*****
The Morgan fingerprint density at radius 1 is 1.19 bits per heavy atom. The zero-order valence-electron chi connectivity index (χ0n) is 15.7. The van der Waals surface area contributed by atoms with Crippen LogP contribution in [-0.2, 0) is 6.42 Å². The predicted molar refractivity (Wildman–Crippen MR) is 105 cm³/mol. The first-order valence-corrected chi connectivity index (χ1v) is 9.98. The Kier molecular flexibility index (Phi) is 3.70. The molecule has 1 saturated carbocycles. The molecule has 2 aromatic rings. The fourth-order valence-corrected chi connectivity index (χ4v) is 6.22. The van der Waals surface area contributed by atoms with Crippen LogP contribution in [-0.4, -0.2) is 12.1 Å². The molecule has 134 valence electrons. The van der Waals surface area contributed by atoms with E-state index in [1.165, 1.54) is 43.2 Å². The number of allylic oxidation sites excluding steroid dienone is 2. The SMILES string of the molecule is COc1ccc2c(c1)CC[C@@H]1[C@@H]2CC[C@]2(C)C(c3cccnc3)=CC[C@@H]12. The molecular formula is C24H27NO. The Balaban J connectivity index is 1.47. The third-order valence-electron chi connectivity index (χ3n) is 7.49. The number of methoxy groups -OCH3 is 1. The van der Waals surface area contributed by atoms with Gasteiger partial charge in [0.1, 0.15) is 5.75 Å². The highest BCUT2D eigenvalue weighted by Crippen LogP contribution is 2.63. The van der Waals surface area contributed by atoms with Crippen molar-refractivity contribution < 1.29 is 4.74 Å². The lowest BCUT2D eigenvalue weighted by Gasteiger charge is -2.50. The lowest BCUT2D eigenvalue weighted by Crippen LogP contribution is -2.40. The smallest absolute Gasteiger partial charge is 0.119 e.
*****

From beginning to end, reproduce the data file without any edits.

The Morgan fingerprint density at radius 1 is 1.19 bits per heavy atom. The zero-order valence-electron chi connectivity index (χ0n) is 15.7. The van der Waals surface area contributed by atoms with Crippen LogP contribution in [-0.2, 0) is 6.42 Å². The predicted molar refractivity (Wildman–Crippen MR) is 105 cm³/mol. The first-order valence-corrected chi connectivity index (χ1v) is 9.98. The Kier molecular flexibility index (Phi) is 3.70. The molecule has 1 saturated carbocycles. The molecule has 2 aromatic rings. The fourth-order valence-corrected chi connectivity index (χ4v) is 6.22. The van der Waals surface area contributed by atoms with Crippen LogP contribution in [-0.4, -0.2) is 12.1 Å². The molecule has 134 valence electrons. The van der Waals surface area contributed by atoms with E-state index in [1.165, 1.54) is 43.2 Å². The number of allylic oxidation sites excluding steroid dienone is 2. The SMILES string of the molecule is COc1ccc2c(c1)CC[C@@H]1[C@@H]2CC[C@]2(C)C(c3cccnc3)=CC[C@@H]12. The molecular formula is C24H27NO. The Balaban J connectivity index is 1.47. The third-order valence-electron chi connectivity index (χ3n) is 7.49. The number of methoxy groups -OCH3 is 1. The van der Waals surface area contributed by atoms with Gasteiger partial charge in [0.1, 0.15) is 5.75 Å². The highest BCUT2D eigenvalue weighted by Crippen LogP contribution is 2.63. The van der Waals surface area contributed by atoms with Crippen molar-refractivity contribution < 1.29 is 4.74 Å². The lowest BCUT2D eigenvalue weighted by Gasteiger charge is -2.50. The lowest BCUT2D eigenvalue weighted by Crippen LogP contribution is -2.40. The smallest absolute Gasteiger partial charge is 0.119 e.